The Difference Between Desire and Aspiration
- Published 02/24/2007
Photo by =nouxz
Aspiration is a fire that secretly and sacredly uplifts our consciousness
Often we think that the fulfilment of desires will bring us happiness. It is easy to have the thought that, if we can earn a certain amount of money, then we will have the security and ability to enable us to practise spirituality more. However, often when we fulfil a certain desire, it actually only increases our desire for more material possessions. The nature of desire is that when a desire is fulfilled the more desires we generate.
There is a big difference between desire and aspiration. Desire is our wish for material, finite things. Desire usually involves possession of things or other people. We desire objects because we feel that they will give us pleasure and satisfaction. Aspiration is a very different kind of desire. Spiritual aspiration is a wish to grow into a more divine consciousness.
“Desire is a wildfire that burns and burns and finally consumes us. Aspiration is a glowing fire that secretly and sacredly uplifts our consciousness and finally liberates us.”
- Sri Chinmoy (1)
When we aspire we do not want anything on an outer plane. We are seeking to find inner peace and inner happiness. It is the inner joy that does not depend on outer circumstances. In aspiration there is no desire for possession. The nature of spiritual consciousness is oneness. What we have is not just for ourselves, we feel part of a larger self. It is through aspiration that we are able to go beyond the ego and attain true satisfaction.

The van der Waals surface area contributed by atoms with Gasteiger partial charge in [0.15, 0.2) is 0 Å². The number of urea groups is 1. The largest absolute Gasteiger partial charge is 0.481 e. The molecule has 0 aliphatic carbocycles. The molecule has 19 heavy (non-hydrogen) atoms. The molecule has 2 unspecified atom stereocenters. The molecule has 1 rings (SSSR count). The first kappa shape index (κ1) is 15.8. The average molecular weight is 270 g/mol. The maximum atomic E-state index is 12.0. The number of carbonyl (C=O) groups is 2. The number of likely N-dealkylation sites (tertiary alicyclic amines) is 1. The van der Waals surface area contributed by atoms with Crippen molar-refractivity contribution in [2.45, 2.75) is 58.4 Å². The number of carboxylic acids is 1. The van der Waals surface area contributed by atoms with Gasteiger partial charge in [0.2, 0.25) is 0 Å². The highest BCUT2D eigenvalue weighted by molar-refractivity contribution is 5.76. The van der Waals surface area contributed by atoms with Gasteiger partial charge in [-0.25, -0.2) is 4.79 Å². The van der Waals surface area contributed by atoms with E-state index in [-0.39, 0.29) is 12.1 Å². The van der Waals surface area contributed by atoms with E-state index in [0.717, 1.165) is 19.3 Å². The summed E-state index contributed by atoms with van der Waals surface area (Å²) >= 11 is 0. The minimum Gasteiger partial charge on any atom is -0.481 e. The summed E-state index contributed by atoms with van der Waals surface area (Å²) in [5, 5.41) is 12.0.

“He who desires wants to possess each and every thing, each and every individual in the entire world. He who aspires wants only those things that will help him transcend his abundant limitations and teeming imperfections.”
- Sri Chinmoy (2)
To make real progress in the spiritual life we have to limit our desires. We have to give first priority to spirituality rather than the fulfilment of material desires. It is a mistake to think that we will make more spiritual progress in the future if we can change our outer circumstances. Spirituality always needs to be practised in the here and now. Whatever our outer circumstances we need to make the best use of them. If we wait for a golden tomorrow, that future may never come.
To limit our desires does not mean we have to live the life of an ascetic. Money does not have to be an obstacle in the spiritual life. If money is used for divine purposes then it can help and expedite our spiritual journey. From a spiritual point of view money is only a problem when it becomes our primary objective. When making money takes precedent in everything we do, then we do not find time to pray and meditate. However it is possible to combine great material wealth with a sincere spirituality. For example King Janaka in ancient India was an example of a rich powerful King who also embodied spirituality.
(1) Excerpt from Eastern Light For The Western Mind by Sri Chinmoy.
(2) Excerpt from My Heart's Peace-Offering by Sri Chinmoy.